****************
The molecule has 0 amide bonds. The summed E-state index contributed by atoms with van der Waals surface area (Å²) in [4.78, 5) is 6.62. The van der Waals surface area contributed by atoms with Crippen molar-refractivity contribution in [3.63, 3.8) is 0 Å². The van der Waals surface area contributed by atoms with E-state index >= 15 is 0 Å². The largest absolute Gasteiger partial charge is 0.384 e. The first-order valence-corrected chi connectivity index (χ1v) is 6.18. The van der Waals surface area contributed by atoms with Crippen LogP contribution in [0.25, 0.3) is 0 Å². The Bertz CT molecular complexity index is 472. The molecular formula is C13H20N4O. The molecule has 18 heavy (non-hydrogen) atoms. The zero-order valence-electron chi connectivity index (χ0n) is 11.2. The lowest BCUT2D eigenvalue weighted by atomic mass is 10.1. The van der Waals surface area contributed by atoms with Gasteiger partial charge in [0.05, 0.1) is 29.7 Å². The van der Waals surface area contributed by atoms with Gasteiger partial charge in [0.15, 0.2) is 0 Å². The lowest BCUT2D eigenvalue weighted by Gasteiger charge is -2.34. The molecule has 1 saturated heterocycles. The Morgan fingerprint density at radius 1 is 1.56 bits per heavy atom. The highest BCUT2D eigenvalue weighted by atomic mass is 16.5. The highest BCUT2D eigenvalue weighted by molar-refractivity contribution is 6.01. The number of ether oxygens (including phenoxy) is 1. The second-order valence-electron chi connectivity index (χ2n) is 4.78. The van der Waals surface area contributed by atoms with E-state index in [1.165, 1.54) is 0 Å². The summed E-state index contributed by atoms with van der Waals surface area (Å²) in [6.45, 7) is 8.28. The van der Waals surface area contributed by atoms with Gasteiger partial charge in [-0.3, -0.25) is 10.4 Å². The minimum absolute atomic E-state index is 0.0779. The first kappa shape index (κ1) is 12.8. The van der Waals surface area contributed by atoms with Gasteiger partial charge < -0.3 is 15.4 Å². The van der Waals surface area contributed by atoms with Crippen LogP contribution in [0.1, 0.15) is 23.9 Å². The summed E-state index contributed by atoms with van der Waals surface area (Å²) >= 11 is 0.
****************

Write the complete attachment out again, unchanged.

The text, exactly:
The molecule has 0 amide bonds. The summed E-state index contributed by atoms with van der Waals surface area (Å²) in [4.78, 5) is 6.62. The van der Waals surface area contributed by atoms with Crippen molar-refractivity contribution in [3.63, 3.8) is 0 Å². The van der Waals surface area contributed by atoms with E-state index >= 15 is 0 Å². The largest absolute Gasteiger partial charge is 0.384 e. The first-order valence-corrected chi connectivity index (χ1v) is 6.18. The van der Waals surface area contributed by atoms with Crippen LogP contribution in [0.25, 0.3) is 0 Å². The Bertz CT molecular complexity index is 472. The molecular formula is C13H20N4O. The molecule has 18 heavy (non-hydrogen) atoms. The zero-order valence-electron chi connectivity index (χ0n) is 11.2. The lowest BCUT2D eigenvalue weighted by atomic mass is 10.1. The van der Waals surface area contributed by atoms with Gasteiger partial charge in [0.05, 0.1) is 29.7 Å². The van der Waals surface area contributed by atoms with Gasteiger partial charge in [0.15, 0.2) is 0 Å². The lowest BCUT2D eigenvalue weighted by Gasteiger charge is -2.34. The molecule has 1 saturated heterocycles. The Morgan fingerprint density at radius 1 is 1.56 bits per heavy atom. The highest BCUT2D eigenvalue weighted by atomic mass is 16.5. The highest BCUT2D eigenvalue weighted by molar-refractivity contribution is 6.01. The number of ether oxygens (including phenoxy) is 1. The second-order valence-electron chi connectivity index (χ2n) is 4.78. The van der Waals surface area contributed by atoms with E-state index in [1.165, 1.54) is 0 Å². The summed E-state index contributed by atoms with van der Waals surface area (Å²) in [6.45, 7) is 8.28. The van der Waals surface area contributed by atoms with Gasteiger partial charge in [-0.3, -0.25) is 10.4 Å². The minimum absolute atomic E-state index is 0.0779. The first kappa shape index (κ1) is 12.8. The van der Waals surface area contributed by atoms with Gasteiger partial charge < -0.3 is 15.4 Å². The van der Waals surface area contributed by atoms with Crippen LogP contribution in [0.1, 0.15) is 23.9 Å². The summed E-state index contributed by atoms with van der Waals surface area (Å²) >= 11 is 0.